Peter Gabriel and Chris Stapleton weigh in on debate around the use of generative AI in music

At least two big artists have chimed in on all the “fake Drake” and artificial intelligence music controversy, sharing polarizing views, but both highlighting the importance of defending artists’ rights and copyrights.

The “fake Drake” AI controversy was brought to the forefront recently when a mysterious ‘artist’ called ghostwriter released a track featuring AI-replicated Drake ‘vocals.’

The track, heart on my sleeve, went viral, racking up more than 230,000 plays on YouTube, and more than 625,000 plays on Spotify before it was pulled down from music streaming services like Apple Music, Deezer and TIDAL. Spotify, SoundCloud, and YouTube also deleted the track from their platforms.

Universal Music Group recently issued a statement, noting that, DSPs “have a fundamental legal and ethical responsibility to prevent the use of their services in ways that harm artists”.

Former Genesis member Peter Gabriel, has openly discussed the advantage of using new technologies in music creation and other fields.

“I think you do better if you work with a powerful new tool than just grumble or pretend it doesn’t exist,” Gabriel said in an interview with Uncut magazine last month.

Gabriel most recently defended a competition that he is running with open-source AI company Stability AI. The competition, which launched last week, invites participants to submit animated AI-generated videos inspired and set to Gabriel’s music. 

The competition was met with criticism from some fans suggesting that he may be promoting an unethical business model.

“I have been disturbed by the negative reactions to the competition,” said Gabriel in a statement on April 20, explaining his position.

“Rights and copyrights are critical for all artists and I have long been a defender. When an artist’s work is copied for commercial gain, there should be a right to choose to refuse it or to participate financially.”

Peter Gabriel

“Rights and copyrights are critical for all artists and I have long been a defender. When an artist’s work is copied for commercial gain, there should be a right to choose to refuse it or to participate financially,” he said.

“If anyone legitimately feels their copyright has been infringed by this competition, we and Stability AI will work to take down the video until the dispute has been resolved,” continued Gabriel.

Gabriel said he has not received any payment from Stability AI, and that the project grew out of a conversation he had with Stability AI founder, Emad Mostaque.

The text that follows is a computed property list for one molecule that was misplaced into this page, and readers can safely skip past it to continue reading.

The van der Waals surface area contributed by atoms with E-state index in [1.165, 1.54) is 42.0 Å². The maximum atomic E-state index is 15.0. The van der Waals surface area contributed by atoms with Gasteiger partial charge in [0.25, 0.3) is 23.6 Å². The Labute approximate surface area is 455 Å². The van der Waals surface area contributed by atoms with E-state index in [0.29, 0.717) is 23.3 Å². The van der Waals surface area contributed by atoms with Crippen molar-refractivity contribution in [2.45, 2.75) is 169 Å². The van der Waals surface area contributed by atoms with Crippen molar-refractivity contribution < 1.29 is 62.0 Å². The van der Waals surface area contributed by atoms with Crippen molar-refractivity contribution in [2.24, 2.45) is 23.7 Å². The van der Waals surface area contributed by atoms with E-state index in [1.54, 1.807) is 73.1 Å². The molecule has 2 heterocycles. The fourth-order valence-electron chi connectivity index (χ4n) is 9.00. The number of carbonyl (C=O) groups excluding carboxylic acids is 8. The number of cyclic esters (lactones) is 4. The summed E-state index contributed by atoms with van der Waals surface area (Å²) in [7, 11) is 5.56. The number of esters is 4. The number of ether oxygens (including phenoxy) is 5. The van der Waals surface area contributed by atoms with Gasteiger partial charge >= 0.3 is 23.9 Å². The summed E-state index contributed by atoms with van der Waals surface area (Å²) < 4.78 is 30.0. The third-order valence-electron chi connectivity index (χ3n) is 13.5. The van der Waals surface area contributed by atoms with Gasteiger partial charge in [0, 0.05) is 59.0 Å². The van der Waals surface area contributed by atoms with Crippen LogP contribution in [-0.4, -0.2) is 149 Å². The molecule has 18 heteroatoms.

“It was designed to be a playful, creative activity and not as a money-making exercise.”

Gabriel likened creating music with AI to when computers have been used in creating music, “giving us samplers and rhythm machines, which, in turn, opened up new worlds of music making.”

However, other artists like Grammy-winning country music star Chris Stapleton are more cautious about the use of AI in music production. 

Stapleton said during the RSAC cybersecurity conference in San Francisco on Tuesday (April 25) that generative AI is forcing the music industry to reassess how it protects artists and their fans, Bloomberg Law reported.

The musician fears that it’s inevitable that his music will eventually be copied by AI tools that can mimic voice and video, the report said.

Stapleton also called on legislators to prevent AI from impersonating music artists and to stop deceptive content from scamming his fans.

Katherine Forrest, a panelist and partner at Paul, Weiss, Rifkind, Wharton, & Garrison LLP, said courts and lawmakers should start offering guidance, Bloomberg Law reported.

“We’ve got to be able to speed up what has been the traditional process to deal with innovative new technologies,” Forrest reportedly said.

Like Stapleton, Gabriel said he is also advocating for copyright protection from AI.

“For the arts, I think it’s very important that there are smart algorithms for recognizing copyright infringement, whether in the work or in the prompts, and automatically embodying that information into the attached data,” Gabriel said.

Apart from Stapleton, other artists like Nick Cave have also come out to criticize AI. Cave slammed a song produced by ChatGPT “written in the style of Nick Cave,” calling it “a grotesque mockery of what it is to be human.”

Even Drake, who made headlines following the viral ‘fake Drake’ AI track, described a cover version of Ice Spice’s risqué 2022 hit Munch (Feelin’ U) — on which the vocals are ‘performed’ by a different AI copycat of his voice — “the final straw.”

In defense to negative comments about the intention of Gabriel’s competition with Stability AI, Gabriel says changes coming with AI are inevitable, although they can be influenced.

The musician said he was one of the signatories to a letter written by Max Tegmark, Steve Wozniak and Elon Musk, among others, to call for a six-month pause on new AI development.

The open letter, penned in March, aims to immediately pause the training of AI systems “more powerful than GPT-4.”

Stability AI CEO Emad Mostaque is also among the signatories of the letter. 

Music Business Worldwide

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